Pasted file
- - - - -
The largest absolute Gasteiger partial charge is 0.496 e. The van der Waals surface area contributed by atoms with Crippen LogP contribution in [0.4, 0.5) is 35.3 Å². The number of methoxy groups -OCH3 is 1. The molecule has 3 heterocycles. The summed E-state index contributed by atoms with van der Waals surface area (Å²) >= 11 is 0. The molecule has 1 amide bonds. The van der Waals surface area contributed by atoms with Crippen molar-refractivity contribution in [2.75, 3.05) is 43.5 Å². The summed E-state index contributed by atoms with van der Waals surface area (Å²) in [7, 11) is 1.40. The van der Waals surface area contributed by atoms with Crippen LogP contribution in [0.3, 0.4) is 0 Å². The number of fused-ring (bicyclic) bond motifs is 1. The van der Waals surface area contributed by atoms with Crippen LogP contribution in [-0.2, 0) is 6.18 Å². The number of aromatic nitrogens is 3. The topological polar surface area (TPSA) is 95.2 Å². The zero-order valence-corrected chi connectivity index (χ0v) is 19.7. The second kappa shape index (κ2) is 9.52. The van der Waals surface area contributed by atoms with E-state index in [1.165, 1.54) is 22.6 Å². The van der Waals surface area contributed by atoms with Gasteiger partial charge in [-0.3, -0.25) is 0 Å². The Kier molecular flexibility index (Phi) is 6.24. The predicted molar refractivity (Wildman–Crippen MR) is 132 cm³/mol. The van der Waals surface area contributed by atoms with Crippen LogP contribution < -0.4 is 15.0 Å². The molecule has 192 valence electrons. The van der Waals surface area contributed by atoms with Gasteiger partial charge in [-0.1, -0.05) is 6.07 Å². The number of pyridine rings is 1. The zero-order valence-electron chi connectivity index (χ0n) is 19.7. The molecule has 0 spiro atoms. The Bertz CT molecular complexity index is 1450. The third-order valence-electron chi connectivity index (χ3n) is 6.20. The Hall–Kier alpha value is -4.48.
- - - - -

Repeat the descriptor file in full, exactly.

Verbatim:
The largest absolute Gasteiger partial charge is 0.496 e. The van der Waals surface area contributed by atoms with Crippen LogP contribution in [0.4, 0.5) is 35.3 Å². The number of methoxy groups -OCH3 is 1. The molecule has 3 heterocycles. The summed E-state index contributed by atoms with van der Waals surface area (Å²) >= 11 is 0. The molecule has 1 amide bonds. The van der Waals surface area contributed by atoms with Crippen molar-refractivity contribution in [2.75, 3.05) is 43.5 Å². The summed E-state index contributed by atoms with van der Waals surface area (Å²) in [7, 11) is 1.40. The van der Waals surface area contributed by atoms with Crippen LogP contribution in [0.3, 0.4) is 0 Å². The number of fused-ring (bicyclic) bond motifs is 1. The van der Waals surface area contributed by atoms with Crippen LogP contribution in [-0.2, 0) is 6.18 Å². The number of aromatic nitrogens is 3. The topological polar surface area (TPSA) is 95.2 Å². The zero-order valence-corrected chi connectivity index (χ0v) is 19.7. The second kappa shape index (κ2) is 9.52. The van der Waals surface area contributed by atoms with E-state index in [1.165, 1.54) is 22.6 Å². The van der Waals surface area contributed by atoms with Gasteiger partial charge in [-0.3, -0.25) is 0 Å². The Kier molecular flexibility index (Phi) is 6.24. The predicted molar refractivity (Wildman–Crippen MR) is 132 cm³/mol. The van der Waals surface area contributed by atoms with Crippen LogP contribution < -0.4 is 15.0 Å². The molecule has 192 valence electrons. The van der Waals surface area contributed by atoms with Gasteiger partial charge in [-0.1, -0.05) is 6.07 Å². The number of pyridine rings is 1. The zero-order valence-electron chi connectivity index (χ0n) is 19.7. The molecule has 0 spiro atoms. The Bertz CT molecular complexity index is 1450. The third-order valence-electron chi connectivity index (χ3n) is 6.20. The Hall–Kier alpha value is -4.48.